A fifth federal judge is threatening to dismiss newspaper copyright infringement lawsuits filed by Righthaven LLC.
Righthaven is a Las Vegas company that since March 2010 has filed 274 lawsuits alleging online infringements of material from the Las Vegas Review-Journal and the Denver Post. After many defendants settled, its litigation campaign has been interrupted this month by unfavorable court rulings over its standing to sue and a third fair-use loss.
U.S. District Judge Larry Hicks in Reno on Tuesday gave Righthaven 10 days to show cause why 10 suits he is handling should not be dismissed for lack of standing.
These cases are against Chris Brown Web Network, Fullthrottletv.net, Jeffrey L. Nelson, Hush-Hush Entertainment Inc., Wehategringos.com, Charles Coker, Gunner’s Alley LLC, Computer Services One LLC, John Kirk and Bob Sieber.
Hicks issued the order two weeks after U.S. District Judge Roger Hunt dismissed a Righthaven suit against the Democratic Underground for lack of standing.
In that case, Hunt found a copyright assignment Righthaven obtained from Las Vegas Review-Journal owner Stephens Media LLC did not assign Righthaven full ownership of the copyright — something needed for infringement lawsuits. U.S. District Judge Philip Pro later dismissed another Righthaven suit for lack of standing.
Judge James Mahan in Las Vegas is threatening to do the same thing, while Judge John Kane has put all the Righthaven cases in Colorado on hold pending resolution of the standing issue there.
“Standing to sue is an indispensable part of a federal court’s Article III (of the U.S. Constitution) jurisdiction and must be addressed by the court even if the parties fail to raise it,” Hicks wrote in his order Tuesday, noting that because of the rulings by Hunt and Pro, “substantial doubt exists as to Righthaven’s standing.”
Hicks’ order illustrates how different federal judges are dealing with the Righthaven standing issue. U.S. District Judge Gloria Navarro last week refused to dismiss a suit and noted the parties may want to explore the standing issue.
Separately involving Righthaven, a group closely associated with South Carolina attorney Todd Kincannon asked Hunt and Mahan for permission to participate as a friend of the court in key Righthaven lawsuits.
The group, formed in June 2010, is Citizens Against Litigation Abuse Inc. Earlier, it was involved in an unrelated political speech case before the South Carolina Supreme Court.
One case it wants to participate in is the Democratic Underground case being handled by Hunt, which is still alive because of a counterclaim against Stephens Media. The other is against the Pahrump Life blog, and Mahan is presiding over it.
In that case, Mahan has suggested Righthaven doesn’t have standing to sue and has ordered Righthaven to show cause why the case should not be dismissed.
A hearing on the show cause order has been pushed back to July 27.
Kincannon would represent Citizens Against Litigation Abuse in the Nevada courts if it’s allowed to participate.
Kincannon is already litigating against Righthaven in three courts. On Monday, he filed a complaint in the South Carolina Supreme Court on behalf of Citizens Against Litigation Abuse and another party, charging Righthaven is involved in the unauthorized practice of law.
In the Pahrump Life and Democratic Underground cases, Citizens Against Litigation Abuse wants to make the argument Righthaven is also practicing law without a license in Nevada.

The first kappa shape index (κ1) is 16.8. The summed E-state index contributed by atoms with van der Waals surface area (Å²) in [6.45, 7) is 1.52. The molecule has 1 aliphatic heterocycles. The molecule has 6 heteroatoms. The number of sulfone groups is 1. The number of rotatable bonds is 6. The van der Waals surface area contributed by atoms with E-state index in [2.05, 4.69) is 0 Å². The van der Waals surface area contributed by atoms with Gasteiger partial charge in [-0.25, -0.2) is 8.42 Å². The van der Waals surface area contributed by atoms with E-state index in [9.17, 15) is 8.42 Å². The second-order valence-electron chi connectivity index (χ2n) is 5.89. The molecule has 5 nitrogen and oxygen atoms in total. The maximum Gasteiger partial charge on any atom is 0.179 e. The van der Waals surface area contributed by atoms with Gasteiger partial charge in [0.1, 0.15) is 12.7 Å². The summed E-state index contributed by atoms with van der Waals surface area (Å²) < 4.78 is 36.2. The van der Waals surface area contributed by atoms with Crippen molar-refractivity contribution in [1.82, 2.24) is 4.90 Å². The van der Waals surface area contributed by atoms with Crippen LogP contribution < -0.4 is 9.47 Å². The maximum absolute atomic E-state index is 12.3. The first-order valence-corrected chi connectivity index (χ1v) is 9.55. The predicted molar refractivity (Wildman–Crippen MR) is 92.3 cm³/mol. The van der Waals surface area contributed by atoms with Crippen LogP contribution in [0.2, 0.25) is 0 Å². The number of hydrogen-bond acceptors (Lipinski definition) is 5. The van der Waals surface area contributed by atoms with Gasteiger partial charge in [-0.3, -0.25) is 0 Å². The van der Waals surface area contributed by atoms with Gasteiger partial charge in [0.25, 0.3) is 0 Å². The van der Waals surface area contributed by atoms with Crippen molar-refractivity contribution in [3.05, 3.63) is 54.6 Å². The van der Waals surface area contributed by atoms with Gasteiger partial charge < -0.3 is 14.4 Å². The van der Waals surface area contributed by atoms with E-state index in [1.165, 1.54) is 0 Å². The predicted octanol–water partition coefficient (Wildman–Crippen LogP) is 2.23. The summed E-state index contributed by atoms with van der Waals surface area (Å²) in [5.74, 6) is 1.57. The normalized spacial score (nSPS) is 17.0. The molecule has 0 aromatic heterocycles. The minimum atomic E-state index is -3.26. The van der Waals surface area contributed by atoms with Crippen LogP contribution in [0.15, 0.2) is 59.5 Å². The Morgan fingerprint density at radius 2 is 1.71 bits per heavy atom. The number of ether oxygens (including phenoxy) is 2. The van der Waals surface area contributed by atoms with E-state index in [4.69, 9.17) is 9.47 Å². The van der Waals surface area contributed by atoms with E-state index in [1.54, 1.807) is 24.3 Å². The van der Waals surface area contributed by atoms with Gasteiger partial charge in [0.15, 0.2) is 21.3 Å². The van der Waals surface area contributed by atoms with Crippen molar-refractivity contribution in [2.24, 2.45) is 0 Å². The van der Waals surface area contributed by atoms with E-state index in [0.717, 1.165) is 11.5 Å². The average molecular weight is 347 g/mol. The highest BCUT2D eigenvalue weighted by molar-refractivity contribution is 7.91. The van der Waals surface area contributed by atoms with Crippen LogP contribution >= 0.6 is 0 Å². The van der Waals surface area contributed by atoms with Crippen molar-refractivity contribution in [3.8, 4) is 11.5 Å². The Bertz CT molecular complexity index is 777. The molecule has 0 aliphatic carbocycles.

In his Nevada filings Monday and Tuesday, Kincannon noted Righthaven potentially faces sanctions for failing to name Stephens Media as an interested party in its lawsuits — and has recently acknowledged Stephens Media is an interested party that can share lawsuit revenue.
“Based on that, the Righthaven cases no longer need to be decided according to the dictates of intellectual property law,” his filing said. “There is now a profoundly deeper problem with the Righthaven scheme, one so fundamental that no amount of rewriting (lawsuit contracts) can solve it.”
“Righthaven is an unauthorized law firm engaging in the unauthorized practice of law,” the filing said.
Kincannon also complained in his Nevada filings: “The Righthaven cases directly implicate freedom of speech and have an obvious chilling effect on core political speech on the Internet. A large proportion of Righthaven cases involve core political speech, as one would expect with lawsuits filed over material appearing in newspapers. Righthaven has sued political speakers from all over the political spectrum. From left to right, from radical to moderate; no group has escaped Righthaven’s litigation campaign.”
Righthaven through Tuesday had not responded to a request for comment to these assertions.
Also on Monday, the Democratic Underground, the defendant in a Righthaven lawsuit that’s also a friend of the court in the Pahrump Life case, made potentially related arguments about Righthaven in the Pahrump case involving “champerty” and “barratry.”
These concepts involve the unauthorized incitement, financing and prosecution of lawsuits by a party with no real interest in the dispute.
“Here, the very purpose of Righthaven violates the policy behind the doctrine of champerty: ‘that no encouragement should be given in litigation by the introduction of parties to enforce those rights which others are not disposed to enforce,’” said a filing by the Democratic Underground, citing case law.
Commenting on what he called “Righthaven’s illegal business model,” Democratic Underground attorney Laurence Pulgram wrote that Righthaven lawsuits are based on “sham” copyright assignments in which Stephens Media maintains actual control of the rights.
“Champerty has always been Righthaven’s business plan. Righthaven’s operating agreement makes clear that Righthaven has never intended to have any interest in the works it purportedly acquires, beyond obtaining a share of litigation proceeds,” wrote Pulgram, an intellectual property law expert at the San Francisco office of the law firm Fenwick & West LLP.